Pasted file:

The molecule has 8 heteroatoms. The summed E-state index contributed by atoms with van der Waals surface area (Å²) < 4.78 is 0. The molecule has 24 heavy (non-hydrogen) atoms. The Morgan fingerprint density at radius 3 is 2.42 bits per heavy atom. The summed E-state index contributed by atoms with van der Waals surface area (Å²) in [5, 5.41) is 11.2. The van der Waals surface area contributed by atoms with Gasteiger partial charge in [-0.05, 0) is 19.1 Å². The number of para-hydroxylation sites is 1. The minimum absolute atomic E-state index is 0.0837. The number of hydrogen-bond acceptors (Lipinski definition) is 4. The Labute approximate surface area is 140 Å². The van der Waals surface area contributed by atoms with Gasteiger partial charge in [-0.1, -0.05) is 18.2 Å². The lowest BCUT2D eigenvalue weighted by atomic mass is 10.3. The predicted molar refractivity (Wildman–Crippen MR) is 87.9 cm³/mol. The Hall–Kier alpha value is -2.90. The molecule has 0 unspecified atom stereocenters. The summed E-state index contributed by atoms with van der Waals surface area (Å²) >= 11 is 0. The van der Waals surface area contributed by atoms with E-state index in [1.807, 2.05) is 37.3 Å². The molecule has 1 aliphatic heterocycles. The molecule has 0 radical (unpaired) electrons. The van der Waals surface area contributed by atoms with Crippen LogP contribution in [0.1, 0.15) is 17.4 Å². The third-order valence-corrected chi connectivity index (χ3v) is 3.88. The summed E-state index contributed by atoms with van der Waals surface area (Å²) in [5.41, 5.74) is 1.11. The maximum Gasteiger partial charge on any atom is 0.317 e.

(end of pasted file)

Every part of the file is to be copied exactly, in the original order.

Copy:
The molecule has 8 heteroatoms. The summed E-state index contributed by atoms with van der Waals surface area (Å²) < 4.78 is 0. The molecule has 24 heavy (non-hydrogen) atoms. The Morgan fingerprint density at radius 3 is 2.42 bits per heavy atom. The summed E-state index contributed by atoms with van der Waals surface area (Å²) in [5, 5.41) is 11.2. The van der Waals surface area contributed by atoms with Gasteiger partial charge in [-0.05, 0) is 19.1 Å². The number of para-hydroxylation sites is 1. The minimum absolute atomic E-state index is 0.0837. The number of hydrogen-bond acceptors (Lipinski definition) is 4. The Labute approximate surface area is 140 Å². The van der Waals surface area contributed by atoms with Gasteiger partial charge in [-0.1, -0.05) is 18.2 Å². The lowest BCUT2D eigenvalue weighted by atomic mass is 10.3. The predicted molar refractivity (Wildman–Crippen MR) is 87.9 cm³/mol. The Hall–Kier alpha value is -2.90. The molecule has 0 unspecified atom stereocenters. The summed E-state index contributed by atoms with van der Waals surface area (Å²) >= 11 is 0. The van der Waals surface area contributed by atoms with E-state index in [1.807, 2.05) is 37.3 Å². The molecule has 1 aliphatic heterocycles. The molecule has 0 radical (unpaired) electrons. The van der Waals surface area contributed by atoms with Crippen LogP contribution in [0.1, 0.15) is 17.4 Å². The third-order valence-corrected chi connectivity index (χ3v) is 3.88. The summed E-state index contributed by atoms with van der Waals surface area (Å²) in [5.41, 5.74) is 1.11. The maximum Gasteiger partial charge on any atom is 0.317 e.